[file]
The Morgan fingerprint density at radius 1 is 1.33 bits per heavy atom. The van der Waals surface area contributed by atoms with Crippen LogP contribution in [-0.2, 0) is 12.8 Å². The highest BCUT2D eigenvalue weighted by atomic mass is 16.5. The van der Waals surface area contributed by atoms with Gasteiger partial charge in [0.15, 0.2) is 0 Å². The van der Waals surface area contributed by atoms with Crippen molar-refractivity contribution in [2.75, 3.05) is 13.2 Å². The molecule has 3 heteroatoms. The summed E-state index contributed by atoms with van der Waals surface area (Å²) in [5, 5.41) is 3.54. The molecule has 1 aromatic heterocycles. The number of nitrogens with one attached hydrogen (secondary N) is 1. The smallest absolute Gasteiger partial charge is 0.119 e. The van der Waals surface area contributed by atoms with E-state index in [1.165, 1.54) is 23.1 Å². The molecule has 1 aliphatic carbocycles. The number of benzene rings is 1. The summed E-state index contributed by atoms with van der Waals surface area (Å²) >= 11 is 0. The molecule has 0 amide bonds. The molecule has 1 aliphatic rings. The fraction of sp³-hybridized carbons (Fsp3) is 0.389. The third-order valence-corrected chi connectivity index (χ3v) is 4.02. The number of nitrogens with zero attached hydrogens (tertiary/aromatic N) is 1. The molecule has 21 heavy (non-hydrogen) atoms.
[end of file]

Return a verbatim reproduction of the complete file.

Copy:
The Morgan fingerprint density at radius 1 is 1.33 bits per heavy atom. The van der Waals surface area contributed by atoms with Crippen LogP contribution in [-0.2, 0) is 12.8 Å². The highest BCUT2D eigenvalue weighted by atomic mass is 16.5. The van der Waals surface area contributed by atoms with Gasteiger partial charge in [0.15, 0.2) is 0 Å². The van der Waals surface area contributed by atoms with Crippen molar-refractivity contribution in [2.75, 3.05) is 13.2 Å². The molecule has 3 heteroatoms. The summed E-state index contributed by atoms with van der Waals surface area (Å²) in [5, 5.41) is 3.54. The molecule has 1 aromatic heterocycles. The number of nitrogens with one attached hydrogen (secondary N) is 1. The smallest absolute Gasteiger partial charge is 0.119 e. The van der Waals surface area contributed by atoms with E-state index in [1.165, 1.54) is 23.1 Å². The molecule has 1 aliphatic carbocycles. The number of benzene rings is 1. The summed E-state index contributed by atoms with van der Waals surface area (Å²) >= 11 is 0. The molecule has 0 amide bonds. The molecule has 1 aliphatic rings. The fraction of sp³-hybridized carbons (Fsp3) is 0.389. The third-order valence-corrected chi connectivity index (χ3v) is 4.02. The number of nitrogens with zero attached hydrogens (tertiary/aromatic N) is 1. The molecule has 21 heavy (non-hydrogen) atoms.